The nature conservation area Emmericher Ward is a nationally significant floodplain area and part of the International Wetlands and EU Bird Sanctuary Unterer Niederrhein. Since the 1970s, the Naturschutzbund Deutschland (NABU) has been committed to the protection of this outstanding area. In 1985, the more than 310 hectares of floodplain grassland with remains of the old Rhine and relatively near-natural banks of the Rhine were declared a nature conservation area (NSG).
The main objectives are the preservation of the species-rich complex of still waters, sedimentation zones, extensive grassland and gravel banks along the Rhine as breeding and food biotopes of rare and endangered wading birds and waterfowl and as feeding places of wintering arctic geese as well as the development of floodplain forests. Of particular importance are the dry grasslands on the high banks of the Rhine with occurrence of endangered plant species and communities, as well as a nationwide significant presence of woodchucks such as sand wasps and solitary bees.
The Emmericher Ward houses a very diverse breeding bird fauna. Among the valuable species are waterfowl such as garganey and little grebes, waders such as the ringed plover, lapwing and redshank, as well as species of structurally rich shrubbery complexes and alluvial forests such as the stonechat, bluethroat and nightingale. Irregularly, the corncrake colonizes the tall fringe herb communities.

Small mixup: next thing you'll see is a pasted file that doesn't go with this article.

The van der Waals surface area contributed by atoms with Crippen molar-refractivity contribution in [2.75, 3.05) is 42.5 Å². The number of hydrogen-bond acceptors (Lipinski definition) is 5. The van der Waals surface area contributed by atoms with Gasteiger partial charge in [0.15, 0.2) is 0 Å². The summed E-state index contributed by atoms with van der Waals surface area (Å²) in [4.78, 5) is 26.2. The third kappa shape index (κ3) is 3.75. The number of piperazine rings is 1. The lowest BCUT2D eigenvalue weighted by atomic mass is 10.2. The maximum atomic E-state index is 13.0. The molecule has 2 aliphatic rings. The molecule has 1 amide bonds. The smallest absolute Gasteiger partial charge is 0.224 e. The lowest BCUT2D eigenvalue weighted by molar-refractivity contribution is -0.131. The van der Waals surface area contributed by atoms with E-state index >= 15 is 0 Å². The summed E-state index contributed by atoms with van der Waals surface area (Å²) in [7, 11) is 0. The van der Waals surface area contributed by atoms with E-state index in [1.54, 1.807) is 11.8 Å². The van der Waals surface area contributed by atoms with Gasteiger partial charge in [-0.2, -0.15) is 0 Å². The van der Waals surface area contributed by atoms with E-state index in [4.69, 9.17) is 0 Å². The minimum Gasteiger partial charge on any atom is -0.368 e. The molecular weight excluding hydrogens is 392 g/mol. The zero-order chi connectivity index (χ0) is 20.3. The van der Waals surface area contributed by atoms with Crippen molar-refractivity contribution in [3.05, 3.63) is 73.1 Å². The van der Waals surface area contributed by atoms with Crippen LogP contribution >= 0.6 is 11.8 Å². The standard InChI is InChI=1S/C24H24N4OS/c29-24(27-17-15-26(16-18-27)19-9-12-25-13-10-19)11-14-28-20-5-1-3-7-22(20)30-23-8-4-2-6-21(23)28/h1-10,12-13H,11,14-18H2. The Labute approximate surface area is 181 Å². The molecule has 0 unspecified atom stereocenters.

Within the EU bird santuary Unterer Niederrhein, the Emmericher Ward is of outstanding importance as resting and wintering area of arctic geese, ducks and waders. Important species are, for example, wigeon, shoveler, pintail and goldeneye. At intermediate flood levels with correspondingly flooded meadows, up to several thousand waterfowl and gulls rest in the Emmericher Ward.
The waters of the Emmericher Ward host very species-rich dragonfly communities, including species as specialized as the Asian marsh gull (Gomphus flavipes) on the sandy Rhine shores, as well as large amphibian populations. Since 1996, almost 380 vascular plant species have been detected in the area. The characteristic river-accompanying floral elements of dry meadows, tall fringe herbs and floodplains are numerous. Thus, the nature conservation area Emmericher Ward is, floristic, a part of the regionally to trans-nationally important floodplains of the Lower Rhine area. This evaluation is highlighted by the occurrence of 35 species of the Red List of North Rhine-Westphalia and the Lower Rhine area. Among the floristically important biotope types are dry meadows and pasture, stream valley semi-arid grasslands and sandy grasslands of the Rhine shore, tall fringe herb communities, the diverse waters of the floodplain and the temporarily water-logged mud corridors between the groynes.